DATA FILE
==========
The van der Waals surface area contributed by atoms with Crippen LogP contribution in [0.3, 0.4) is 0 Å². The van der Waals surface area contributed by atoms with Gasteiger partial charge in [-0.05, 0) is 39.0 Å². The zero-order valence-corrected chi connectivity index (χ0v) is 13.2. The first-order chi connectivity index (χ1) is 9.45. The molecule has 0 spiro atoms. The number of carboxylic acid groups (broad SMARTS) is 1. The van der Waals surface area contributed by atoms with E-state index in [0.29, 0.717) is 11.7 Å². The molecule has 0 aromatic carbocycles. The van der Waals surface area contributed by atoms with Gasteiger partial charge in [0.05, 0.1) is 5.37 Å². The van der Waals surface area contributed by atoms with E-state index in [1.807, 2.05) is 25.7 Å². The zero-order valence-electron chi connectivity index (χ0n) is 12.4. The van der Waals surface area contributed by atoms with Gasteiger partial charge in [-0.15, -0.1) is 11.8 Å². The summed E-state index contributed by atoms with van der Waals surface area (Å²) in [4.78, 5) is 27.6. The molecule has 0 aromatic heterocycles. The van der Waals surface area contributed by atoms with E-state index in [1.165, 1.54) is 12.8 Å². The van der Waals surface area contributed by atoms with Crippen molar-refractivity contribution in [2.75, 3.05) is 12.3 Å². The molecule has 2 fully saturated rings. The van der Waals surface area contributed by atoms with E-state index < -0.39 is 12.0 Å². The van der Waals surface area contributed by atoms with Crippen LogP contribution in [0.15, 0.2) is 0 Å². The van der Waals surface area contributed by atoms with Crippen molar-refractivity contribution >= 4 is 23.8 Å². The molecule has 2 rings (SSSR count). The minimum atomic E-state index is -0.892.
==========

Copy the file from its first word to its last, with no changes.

The van der Waals surface area contributed by atoms with Crippen LogP contribution in [0.3, 0.4) is 0 Å². The van der Waals surface area contributed by atoms with Gasteiger partial charge in [-0.05, 0) is 39.0 Å². The zero-order valence-corrected chi connectivity index (χ0v) is 13.2. The first-order chi connectivity index (χ1) is 9.45. The molecule has 0 spiro atoms. The number of carboxylic acid groups (broad SMARTS) is 1. The van der Waals surface area contributed by atoms with E-state index in [0.29, 0.717) is 11.7 Å². The molecule has 0 aromatic carbocycles. The van der Waals surface area contributed by atoms with Gasteiger partial charge in [0.05, 0.1) is 5.37 Å². The van der Waals surface area contributed by atoms with E-state index in [1.807, 2.05) is 25.7 Å². The zero-order valence-electron chi connectivity index (χ0n) is 12.4. The van der Waals surface area contributed by atoms with Gasteiger partial charge in [-0.15, -0.1) is 11.8 Å². The summed E-state index contributed by atoms with van der Waals surface area (Å²) in [4.78, 5) is 27.6. The molecule has 0 aromatic heterocycles. The van der Waals surface area contributed by atoms with E-state index in [1.165, 1.54) is 12.8 Å². The van der Waals surface area contributed by atoms with Crippen molar-refractivity contribution in [2.75, 3.05) is 12.3 Å². The molecule has 2 fully saturated rings. The van der Waals surface area contributed by atoms with E-state index < -0.39 is 12.0 Å². The van der Waals surface area contributed by atoms with Crippen LogP contribution in [0.15, 0.2) is 0 Å². The van der Waals surface area contributed by atoms with Crippen molar-refractivity contribution >= 4 is 23.8 Å². The molecule has 2 rings (SSSR count). The minimum atomic E-state index is -0.892.